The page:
Thursday, December 2, 2021

S. J. Rozan, The Art of Violence


S. J. Rozan, The Art of Violence: A Lydia Chin/Bill Smith Novel
Copyrigight (C) 2020
Pegasus Crime 
ISBN 9781643135311

As I read this book--which is totally excellent--I had an experience that I have had occasionally.  A little less than half-way through, I said to myself "I know who did it."  Not "I think I know."  But "I know."  Usually, when I have that reaction, I'm wrong.  This time, I was right.  And *knowing* that I knew whodunit made no difference to me in terms of wanting--needing--to get to the end of the book.  

It is set, obviously, in the world of avante garde are in NYC.  Leaving aside Smith and Chin, the principal character is Sam Tabor, a convicted murder (of a young woman) who has made it out of prison to become the darling of the art scene.  Other young women die, in ways that are very similar to the murder for which he was convicted.  He hires Smith to find out if he is guilty.  Complicating things is Tabor's severe ADHD issues.   And, following a gala at the Whitney celebrating Tabor's art, a young woman is killed, who was part of a protest against Tabor's celebrity., in a way very similar to his victim.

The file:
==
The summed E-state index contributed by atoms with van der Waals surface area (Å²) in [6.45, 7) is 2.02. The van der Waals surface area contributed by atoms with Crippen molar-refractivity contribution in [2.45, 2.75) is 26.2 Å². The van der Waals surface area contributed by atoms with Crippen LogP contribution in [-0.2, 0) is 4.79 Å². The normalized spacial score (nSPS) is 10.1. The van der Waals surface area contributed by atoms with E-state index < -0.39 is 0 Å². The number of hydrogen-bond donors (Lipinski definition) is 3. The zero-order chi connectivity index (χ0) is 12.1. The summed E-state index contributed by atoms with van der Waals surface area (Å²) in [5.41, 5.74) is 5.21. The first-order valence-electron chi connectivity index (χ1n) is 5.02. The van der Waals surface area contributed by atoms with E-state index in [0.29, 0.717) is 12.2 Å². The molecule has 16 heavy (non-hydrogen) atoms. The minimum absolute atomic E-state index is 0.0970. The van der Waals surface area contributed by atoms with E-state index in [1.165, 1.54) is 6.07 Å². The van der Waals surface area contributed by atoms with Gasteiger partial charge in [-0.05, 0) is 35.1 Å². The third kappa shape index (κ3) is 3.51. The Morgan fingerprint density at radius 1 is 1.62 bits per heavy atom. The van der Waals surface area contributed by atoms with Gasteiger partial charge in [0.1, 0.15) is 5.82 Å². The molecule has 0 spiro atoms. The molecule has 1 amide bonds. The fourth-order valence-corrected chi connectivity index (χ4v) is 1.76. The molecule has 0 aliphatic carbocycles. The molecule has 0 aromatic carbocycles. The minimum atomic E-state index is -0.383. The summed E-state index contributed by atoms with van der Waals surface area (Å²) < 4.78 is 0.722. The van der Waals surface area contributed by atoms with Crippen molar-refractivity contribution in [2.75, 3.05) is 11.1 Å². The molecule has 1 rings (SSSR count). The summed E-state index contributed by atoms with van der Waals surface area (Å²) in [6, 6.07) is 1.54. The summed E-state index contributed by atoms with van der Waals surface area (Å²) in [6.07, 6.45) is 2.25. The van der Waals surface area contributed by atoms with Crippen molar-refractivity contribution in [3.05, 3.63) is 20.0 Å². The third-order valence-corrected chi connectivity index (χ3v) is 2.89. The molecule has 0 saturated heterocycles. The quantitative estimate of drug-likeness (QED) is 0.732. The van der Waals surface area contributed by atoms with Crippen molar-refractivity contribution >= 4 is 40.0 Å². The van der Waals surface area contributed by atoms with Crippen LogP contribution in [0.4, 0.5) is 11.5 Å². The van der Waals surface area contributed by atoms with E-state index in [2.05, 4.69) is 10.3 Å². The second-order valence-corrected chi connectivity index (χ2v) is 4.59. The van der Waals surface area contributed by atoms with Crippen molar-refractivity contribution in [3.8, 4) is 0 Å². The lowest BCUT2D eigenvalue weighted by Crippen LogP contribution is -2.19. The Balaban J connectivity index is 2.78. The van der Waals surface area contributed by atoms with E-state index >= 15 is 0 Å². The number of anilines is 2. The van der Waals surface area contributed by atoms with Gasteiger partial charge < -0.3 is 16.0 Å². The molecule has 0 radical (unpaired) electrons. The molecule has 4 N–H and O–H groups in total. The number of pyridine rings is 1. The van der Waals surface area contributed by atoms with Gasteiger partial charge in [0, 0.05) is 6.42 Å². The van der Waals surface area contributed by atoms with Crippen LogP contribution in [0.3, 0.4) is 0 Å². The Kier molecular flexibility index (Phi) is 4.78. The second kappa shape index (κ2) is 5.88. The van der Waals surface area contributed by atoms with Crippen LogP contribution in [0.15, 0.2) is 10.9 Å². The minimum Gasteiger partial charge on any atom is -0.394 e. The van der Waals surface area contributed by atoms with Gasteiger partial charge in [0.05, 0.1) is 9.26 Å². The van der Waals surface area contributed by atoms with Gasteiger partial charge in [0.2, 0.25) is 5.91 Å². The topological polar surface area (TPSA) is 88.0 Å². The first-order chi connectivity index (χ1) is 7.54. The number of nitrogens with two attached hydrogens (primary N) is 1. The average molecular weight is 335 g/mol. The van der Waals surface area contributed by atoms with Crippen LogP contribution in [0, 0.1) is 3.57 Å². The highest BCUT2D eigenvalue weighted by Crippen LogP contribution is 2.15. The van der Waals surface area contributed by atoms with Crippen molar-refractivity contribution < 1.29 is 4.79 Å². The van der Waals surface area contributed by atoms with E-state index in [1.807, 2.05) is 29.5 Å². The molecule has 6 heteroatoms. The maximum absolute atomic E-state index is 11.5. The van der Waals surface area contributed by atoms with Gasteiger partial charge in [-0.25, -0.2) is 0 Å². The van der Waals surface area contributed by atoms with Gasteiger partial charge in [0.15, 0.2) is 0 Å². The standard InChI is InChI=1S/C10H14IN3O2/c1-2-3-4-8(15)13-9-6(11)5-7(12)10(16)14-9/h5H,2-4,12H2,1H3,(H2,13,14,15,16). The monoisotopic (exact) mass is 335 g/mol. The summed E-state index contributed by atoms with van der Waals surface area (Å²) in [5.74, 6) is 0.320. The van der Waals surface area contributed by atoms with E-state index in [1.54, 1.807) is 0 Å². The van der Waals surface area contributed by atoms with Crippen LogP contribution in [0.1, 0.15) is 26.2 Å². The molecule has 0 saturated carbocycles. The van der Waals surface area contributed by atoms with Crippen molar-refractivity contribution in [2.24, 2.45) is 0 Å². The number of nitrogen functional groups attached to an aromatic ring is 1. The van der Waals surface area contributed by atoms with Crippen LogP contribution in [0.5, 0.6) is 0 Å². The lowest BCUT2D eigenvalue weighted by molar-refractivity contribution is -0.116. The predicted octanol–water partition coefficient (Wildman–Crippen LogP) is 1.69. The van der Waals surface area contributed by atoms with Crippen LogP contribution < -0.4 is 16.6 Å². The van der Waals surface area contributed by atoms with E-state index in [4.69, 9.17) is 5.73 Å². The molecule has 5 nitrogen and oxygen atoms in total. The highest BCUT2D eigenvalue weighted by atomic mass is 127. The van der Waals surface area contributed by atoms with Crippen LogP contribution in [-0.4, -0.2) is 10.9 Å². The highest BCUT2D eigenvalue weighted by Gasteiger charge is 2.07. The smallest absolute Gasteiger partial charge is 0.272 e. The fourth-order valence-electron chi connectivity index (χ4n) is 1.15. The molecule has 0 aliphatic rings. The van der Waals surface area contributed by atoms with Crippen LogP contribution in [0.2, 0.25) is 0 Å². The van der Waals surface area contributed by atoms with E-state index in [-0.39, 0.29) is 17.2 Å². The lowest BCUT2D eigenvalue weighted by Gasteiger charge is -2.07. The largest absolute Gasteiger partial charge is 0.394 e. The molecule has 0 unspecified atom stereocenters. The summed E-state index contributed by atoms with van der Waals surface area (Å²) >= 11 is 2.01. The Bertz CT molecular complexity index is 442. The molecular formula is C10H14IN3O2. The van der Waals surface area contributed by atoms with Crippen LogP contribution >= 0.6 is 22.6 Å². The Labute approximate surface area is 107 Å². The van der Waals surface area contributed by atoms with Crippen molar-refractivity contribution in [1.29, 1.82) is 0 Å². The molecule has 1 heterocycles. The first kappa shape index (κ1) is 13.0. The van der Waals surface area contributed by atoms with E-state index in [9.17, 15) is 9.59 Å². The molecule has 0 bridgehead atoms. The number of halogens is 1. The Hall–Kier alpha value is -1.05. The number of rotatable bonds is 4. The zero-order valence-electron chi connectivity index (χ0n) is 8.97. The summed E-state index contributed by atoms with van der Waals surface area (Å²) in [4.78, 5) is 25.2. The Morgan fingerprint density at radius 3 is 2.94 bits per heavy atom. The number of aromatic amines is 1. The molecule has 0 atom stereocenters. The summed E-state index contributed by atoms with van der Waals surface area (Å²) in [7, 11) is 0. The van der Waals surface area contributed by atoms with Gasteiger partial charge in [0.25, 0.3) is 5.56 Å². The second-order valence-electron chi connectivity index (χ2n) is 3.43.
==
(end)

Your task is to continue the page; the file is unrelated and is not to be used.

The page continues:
From what I know of the NYC art scene (not a lot, but enough), the settings and the characters are remarkably depicted.  And the resolution is worthy of everything that goes before.  Even if you think you know whodunit.  The best mystery I have read this year.

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